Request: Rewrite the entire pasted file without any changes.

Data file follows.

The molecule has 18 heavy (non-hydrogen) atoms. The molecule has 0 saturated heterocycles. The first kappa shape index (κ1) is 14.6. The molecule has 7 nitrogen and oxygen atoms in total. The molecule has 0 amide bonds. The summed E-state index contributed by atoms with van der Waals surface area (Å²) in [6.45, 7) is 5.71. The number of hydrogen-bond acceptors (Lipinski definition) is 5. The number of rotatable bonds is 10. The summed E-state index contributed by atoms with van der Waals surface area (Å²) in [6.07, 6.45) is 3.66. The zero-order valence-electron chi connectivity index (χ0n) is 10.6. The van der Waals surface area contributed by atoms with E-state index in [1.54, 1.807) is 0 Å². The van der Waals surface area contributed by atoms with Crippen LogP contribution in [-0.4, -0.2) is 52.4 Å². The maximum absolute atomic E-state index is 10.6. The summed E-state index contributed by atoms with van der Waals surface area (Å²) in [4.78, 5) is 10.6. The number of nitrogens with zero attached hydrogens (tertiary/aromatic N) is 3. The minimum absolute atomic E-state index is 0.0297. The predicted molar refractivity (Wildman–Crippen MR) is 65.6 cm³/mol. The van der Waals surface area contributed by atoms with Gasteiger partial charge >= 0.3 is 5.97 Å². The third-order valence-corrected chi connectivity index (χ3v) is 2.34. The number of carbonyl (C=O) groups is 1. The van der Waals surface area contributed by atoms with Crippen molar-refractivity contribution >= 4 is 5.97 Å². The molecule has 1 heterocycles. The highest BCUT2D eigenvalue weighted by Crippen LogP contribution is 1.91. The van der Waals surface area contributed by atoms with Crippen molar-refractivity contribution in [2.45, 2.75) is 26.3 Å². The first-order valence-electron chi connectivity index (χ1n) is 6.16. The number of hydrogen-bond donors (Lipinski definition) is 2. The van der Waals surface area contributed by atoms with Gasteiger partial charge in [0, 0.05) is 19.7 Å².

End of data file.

The molecule has 18 heavy (non-hydrogen) atoms. The molecule has 0 saturated heterocycles. The first kappa shape index (κ1) is 14.6. The molecule has 7 nitrogen and oxygen atoms in total. The molecule has 0 amide bonds. The summed E-state index contributed by atoms with van der Waals surface area (Å²) in [6.45, 7) is 5.71. The number of hydrogen-bond acceptors (Lipinski definition) is 5. The number of rotatable bonds is 10. The summed E-state index contributed by atoms with van der Waals surface area (Å²) in [6.07, 6.45) is 3.66. The zero-order valence-electron chi connectivity index (χ0n) is 10.6. The van der Waals surface area contributed by atoms with E-state index in [1.54, 1.807) is 0 Å². The van der Waals surface area contributed by atoms with Crippen LogP contribution in [-0.4, -0.2) is 52.4 Å². The maximum absolute atomic E-state index is 10.6. The summed E-state index contributed by atoms with van der Waals surface area (Å²) in [4.78, 5) is 10.6. The number of nitrogens with zero attached hydrogens (tertiary/aromatic N) is 3. The minimum absolute atomic E-state index is 0.0297. The predicted molar refractivity (Wildman–Crippen MR) is 65.6 cm³/mol. The van der Waals surface area contributed by atoms with Gasteiger partial charge >= 0.3 is 5.97 Å². The third-order valence-corrected chi connectivity index (χ3v) is 2.34. The number of carbonyl (C=O) groups is 1. The van der Waals surface area contributed by atoms with Crippen molar-refractivity contribution >= 4 is 5.97 Å². The molecule has 1 heterocycles. The highest BCUT2D eigenvalue weighted by Crippen LogP contribution is 1.91. The van der Waals surface area contributed by atoms with Crippen molar-refractivity contribution in [2.45, 2.75) is 26.3 Å². The first-order valence-electron chi connectivity index (χ1n) is 6.16. The number of hydrogen-bond donors (Lipinski definition) is 2. The van der Waals surface area contributed by atoms with Gasteiger partial charge in [0, 0.05) is 19.7 Å².